Tuesday, 19 August 2008

Sarah Letitia Brown's Commonplace Book

The last time I saw my mother was in April 1976 when we all went to Jamaica to help celebrate my parents' 50th wedding anniversary. They were married April 27, 1926 at the Kingston Parish Church and had wedding pictures taken at my mother's home at 49 Beeston Street. Here is a picture of their wedding party:

My mother is seated in front, with my father at her right. Benind her is her bridesmaid, Vera Cox (who married Errol Henriques), and beside Vera is the best man, Julian Smedmore, my mother's youngest brother. The little boy at the left of the picture is Jack Duffus, who was the ring bearer.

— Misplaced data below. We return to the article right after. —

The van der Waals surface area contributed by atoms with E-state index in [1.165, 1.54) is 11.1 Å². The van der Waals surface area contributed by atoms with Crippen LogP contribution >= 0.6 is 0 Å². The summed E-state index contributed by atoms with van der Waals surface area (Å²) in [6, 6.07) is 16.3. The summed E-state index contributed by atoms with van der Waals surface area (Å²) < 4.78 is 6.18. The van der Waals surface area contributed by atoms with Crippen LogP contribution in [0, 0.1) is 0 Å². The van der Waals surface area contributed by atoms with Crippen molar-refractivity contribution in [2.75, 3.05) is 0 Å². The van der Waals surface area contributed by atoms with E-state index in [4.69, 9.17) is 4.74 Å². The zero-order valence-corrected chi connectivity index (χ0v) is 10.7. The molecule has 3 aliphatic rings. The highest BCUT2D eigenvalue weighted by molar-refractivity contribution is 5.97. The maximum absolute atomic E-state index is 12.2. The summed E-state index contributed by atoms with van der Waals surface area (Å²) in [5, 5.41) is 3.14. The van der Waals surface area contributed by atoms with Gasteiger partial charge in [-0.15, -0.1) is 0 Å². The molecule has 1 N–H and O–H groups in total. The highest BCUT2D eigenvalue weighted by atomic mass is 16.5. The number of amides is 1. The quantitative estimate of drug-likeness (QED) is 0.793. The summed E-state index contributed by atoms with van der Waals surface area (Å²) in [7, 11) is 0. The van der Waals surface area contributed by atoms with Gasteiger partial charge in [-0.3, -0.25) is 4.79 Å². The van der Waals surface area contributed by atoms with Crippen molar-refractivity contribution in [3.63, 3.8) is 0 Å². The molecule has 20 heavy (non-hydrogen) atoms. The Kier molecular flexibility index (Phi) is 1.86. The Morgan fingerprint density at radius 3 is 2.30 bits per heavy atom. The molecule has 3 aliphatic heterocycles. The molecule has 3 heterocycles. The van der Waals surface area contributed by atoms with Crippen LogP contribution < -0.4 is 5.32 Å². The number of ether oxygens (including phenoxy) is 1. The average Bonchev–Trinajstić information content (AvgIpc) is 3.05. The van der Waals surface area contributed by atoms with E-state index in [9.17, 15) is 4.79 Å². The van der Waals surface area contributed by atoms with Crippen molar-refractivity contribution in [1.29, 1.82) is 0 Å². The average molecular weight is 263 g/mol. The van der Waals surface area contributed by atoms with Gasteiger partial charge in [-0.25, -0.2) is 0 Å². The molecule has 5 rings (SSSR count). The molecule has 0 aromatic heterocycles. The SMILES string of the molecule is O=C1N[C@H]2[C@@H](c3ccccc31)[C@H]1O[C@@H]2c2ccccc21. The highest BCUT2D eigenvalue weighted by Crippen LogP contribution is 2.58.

All the parties who took part in my parents' wedding were at the fiftieth anniversary and posed for this photo:

From the left they are Vera Henriques, my mother, my father, Julian Smedmore and Jack Duffus. Sadly they are now all gone. My mother has planned to visit us in Ontario in early 1978 but died suddenly in her sleep on December 14, 1977. I made the trip down to Jamaica for her funeral and brought back with me various of her belongings such as photographs, jewellry, some letters, and a rather battered looking book, with no cover. The book meant nothing to me at the time ... it appeared to be full of handwritten verse and some prose, with the occasional illustration of a flower. There were different coloured pages, though rather acidified and the spine, such as it was, was falling apart. One could see that it had been sewn and that there had been a cover at one point.